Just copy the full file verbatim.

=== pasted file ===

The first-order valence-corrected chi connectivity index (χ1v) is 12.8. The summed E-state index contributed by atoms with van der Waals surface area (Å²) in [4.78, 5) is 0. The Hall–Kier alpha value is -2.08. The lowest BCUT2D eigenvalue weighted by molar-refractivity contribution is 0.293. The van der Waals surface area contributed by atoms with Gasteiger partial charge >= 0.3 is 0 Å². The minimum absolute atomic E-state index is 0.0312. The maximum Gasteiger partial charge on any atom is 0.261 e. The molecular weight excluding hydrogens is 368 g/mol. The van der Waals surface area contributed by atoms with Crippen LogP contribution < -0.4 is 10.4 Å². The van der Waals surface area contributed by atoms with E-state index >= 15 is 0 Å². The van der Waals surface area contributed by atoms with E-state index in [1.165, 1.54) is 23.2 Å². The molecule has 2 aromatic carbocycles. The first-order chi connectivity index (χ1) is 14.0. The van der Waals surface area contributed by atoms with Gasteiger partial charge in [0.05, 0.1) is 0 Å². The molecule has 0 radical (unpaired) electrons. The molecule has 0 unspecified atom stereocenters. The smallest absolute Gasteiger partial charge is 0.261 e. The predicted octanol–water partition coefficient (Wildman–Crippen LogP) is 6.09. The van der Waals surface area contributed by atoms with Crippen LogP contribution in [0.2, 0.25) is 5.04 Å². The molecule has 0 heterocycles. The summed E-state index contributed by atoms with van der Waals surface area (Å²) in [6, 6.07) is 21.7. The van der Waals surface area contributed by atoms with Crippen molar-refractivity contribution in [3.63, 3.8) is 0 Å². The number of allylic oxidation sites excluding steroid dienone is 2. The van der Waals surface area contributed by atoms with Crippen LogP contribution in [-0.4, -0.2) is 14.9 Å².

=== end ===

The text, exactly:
The first-order valence-corrected chi connectivity index (χ1v) is 12.8. The summed E-state index contributed by atoms with van der Waals surface area (Å²) in [4.78, 5) is 0. The Hall–Kier alpha value is -2.08. The lowest BCUT2D eigenvalue weighted by molar-refractivity contribution is 0.293. The van der Waals surface area contributed by atoms with Gasteiger partial charge >= 0.3 is 0 Å². The minimum absolute atomic E-state index is 0.0312. The maximum Gasteiger partial charge on any atom is 0.261 e. The molecular weight excluding hydrogens is 368 g/mol. The van der Waals surface area contributed by atoms with Crippen LogP contribution < -0.4 is 10.4 Å². The van der Waals surface area contributed by atoms with E-state index >= 15 is 0 Å². The van der Waals surface area contributed by atoms with E-state index in [1.165, 1.54) is 23.2 Å². The molecule has 2 aromatic carbocycles. The first-order chi connectivity index (χ1) is 14.0. The van der Waals surface area contributed by atoms with Gasteiger partial charge in [0.05, 0.1) is 0 Å². The molecule has 0 radical (unpaired) electrons. The molecule has 0 unspecified atom stereocenters. The smallest absolute Gasteiger partial charge is 0.261 e. The predicted octanol–water partition coefficient (Wildman–Crippen LogP) is 6.09. The van der Waals surface area contributed by atoms with Crippen LogP contribution in [0.2, 0.25) is 5.04 Å². The molecule has 0 heterocycles. The summed E-state index contributed by atoms with van der Waals surface area (Å²) in [6, 6.07) is 21.7. The van der Waals surface area contributed by atoms with Crippen molar-refractivity contribution in [3.63, 3.8) is 0 Å². The number of allylic oxidation sites excluding steroid dienone is 2. The van der Waals surface area contributed by atoms with Crippen LogP contribution in [-0.4, -0.2) is 14.9 Å².